* The last edition rested heavily on the minimalist approach of Classic Traveller – the new edition has all the bells and whistles you expect from a modern RPG. From isometric deck plans to flow charts that walk you through character creation and ship design, from subsector maps to equipment pages that look as though they come straight from a space-based mail order catalogue, we have spent months striving to make the new Traveller not only look the best it can, but also to use these graphics to help it play better on the table top.
* A fully integrated combat system that seamlessly moves between Travellers, vehicles and ships. You can now fly your Corsair through a system, destroy the orbiting defence stations, then descend into the atmosphere to dogfight the aerospace fighters. A critical hit system for ships and vehicles allows you knock out vital systems in your opponent’s craft, while an expanded action system will give everyone on board something to do in battle.
* Power systems for ships - starship captains will now be worrying about the amount of Power available to them. In most situations, it will not be a factor (and this will not intrude on gameplay) but if you overload a trader with high-powered weaponry or take damage to your power plant, you’ll be screaming down the comms to your engineer to give you more power!
* We have made changes to the way animals are handled, making their creation a thing of simplicity for referees; come up with a concept for your creature, assign Hits and Attacks, then add Traits and you are done. The Traits for animals handle special abilities such as heightened senses or psionic capability and we will be adding to them in future supplements – especially useful as they are also used for alien species, forming another common bond within the mechanics of the game.
I, uh... that's it? That's the stuff you thought was cool enough to actively sell us a new edition? Chargen flowcharts are all well and good, but I'm pretty sure I've seen some posted for free to the MgT Play Aids mailing list. I really don't care about "space-based mail order catalogue" chrome, and I think I actively don't want isometric deckplans. We already had a conversion factor between starship and personal scale damage (50x) and damage to components - what more do you want from a critical hit system? If you rolled really high effect, you got a bonus to damage, and that was more likely to break more stuff. Power sounds alright at least. And animals... meh. The animal rules in 1e were fine. Fun, even. And we never really had a place for nonhuman sentients in Trav, outside of AI.
I guess at the end of the day I'm happy enough with 1e.
There are already some critical reviews out there (one, two). Fortunately, this means I don't need to buy it and review it! Hooray! Maybe I'll look into it once the beta's over and there are reviews of the final version, but Mongoose has earned my skepticism, especially with the concerns raised by the linked reviews.
UPDATE: To be fair, the CotI changelog is incomplete. Some actually decent things from the press release:
* Ship shares – these no longer provide a few measly percentage points on a ship. They will either get you a ship (with varying stages of mortgage paid off – and there are now rules that only one ship will be present in the party during creation) or are considered an investment, adding to your pension.The ship shares thing addresses a common gripe among my players, though I suspect that this change will push against Traveller's old-school mechanics of desperation towards more heroic sci-fi. Specialization change would make a reasonable houserule for 1e. Skill list merger is sort of reasonable if you've already got engineering as merged as it is in 1e. I've mixed feelings on providing a sample sector, because it may establish in players an expectation of that sector as standard, but not having to go through all the effort to start a game is kind of nice for newbies. Traveller's Companion sounds like the book I wish they'd written for 1e.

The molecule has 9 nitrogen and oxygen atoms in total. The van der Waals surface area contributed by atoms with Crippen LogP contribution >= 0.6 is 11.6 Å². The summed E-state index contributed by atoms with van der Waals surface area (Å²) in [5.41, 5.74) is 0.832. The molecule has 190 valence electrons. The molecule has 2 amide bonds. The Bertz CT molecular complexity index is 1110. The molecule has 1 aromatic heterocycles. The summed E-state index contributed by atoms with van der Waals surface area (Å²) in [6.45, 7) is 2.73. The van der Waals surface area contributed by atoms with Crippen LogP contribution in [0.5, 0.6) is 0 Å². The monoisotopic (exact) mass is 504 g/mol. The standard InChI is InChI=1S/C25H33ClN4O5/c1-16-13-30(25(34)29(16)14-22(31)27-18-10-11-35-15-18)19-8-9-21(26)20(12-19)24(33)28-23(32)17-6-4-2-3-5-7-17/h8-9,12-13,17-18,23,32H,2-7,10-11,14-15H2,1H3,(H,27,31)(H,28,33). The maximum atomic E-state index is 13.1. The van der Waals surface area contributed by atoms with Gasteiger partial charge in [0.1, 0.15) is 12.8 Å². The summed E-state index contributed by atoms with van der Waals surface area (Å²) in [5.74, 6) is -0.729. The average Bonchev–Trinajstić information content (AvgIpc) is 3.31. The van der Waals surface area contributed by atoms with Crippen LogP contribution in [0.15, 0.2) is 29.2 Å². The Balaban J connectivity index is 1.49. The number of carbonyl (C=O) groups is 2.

* Proper rules have (finally!) been added to handle the changing of assignments within a career. So, if you are an Agent you might start off in Law Enforcement, but you now have a path to the world of corporate espionage!
* The skill list itself has been revised to make more sense and create characters who will be a little more capable. For example, Computers, Comms, Sensors and Remote Ops are no longer separate skills but have become specialities of Electronics. This means that anyone with the Electronics skill has at least some chance of being able to use an electronic device – not an unreasonable assumption in a technological society that has interstellar travel.
* Creating new worlds and universes has always been a staple of Traveller, and you will find planet creation in this Core Rulebook with a few minor tweaks. However, we also wanted to provide a complete subsector (with patrons!) to give starting players an area to immediately explore and start adventuring in with their newly created Travellers.
* The Traveller Companion [to-be-released mid-2016] is our ‘odd bits’ book, the ‘toolkit’ book. Basically, it contains all the rules and additions that did not quite fit in the Core Rulebook and is intended for referees wanting to create their own universes or put a spin on an existing one. These would include, to give just the briefest of examples, varying character creation systems, new approaches to various skills and their specialities, introducing new characteristics, using an abstract wealth system rather than counting credits, variant technologies, alternate planet creation rules, and a host of new ways of creating aliens and animals. It is a dip in/dip out book, a toolkit that will allow referees to fine tune their own Traveller games to avoid being locked in by one play style or another.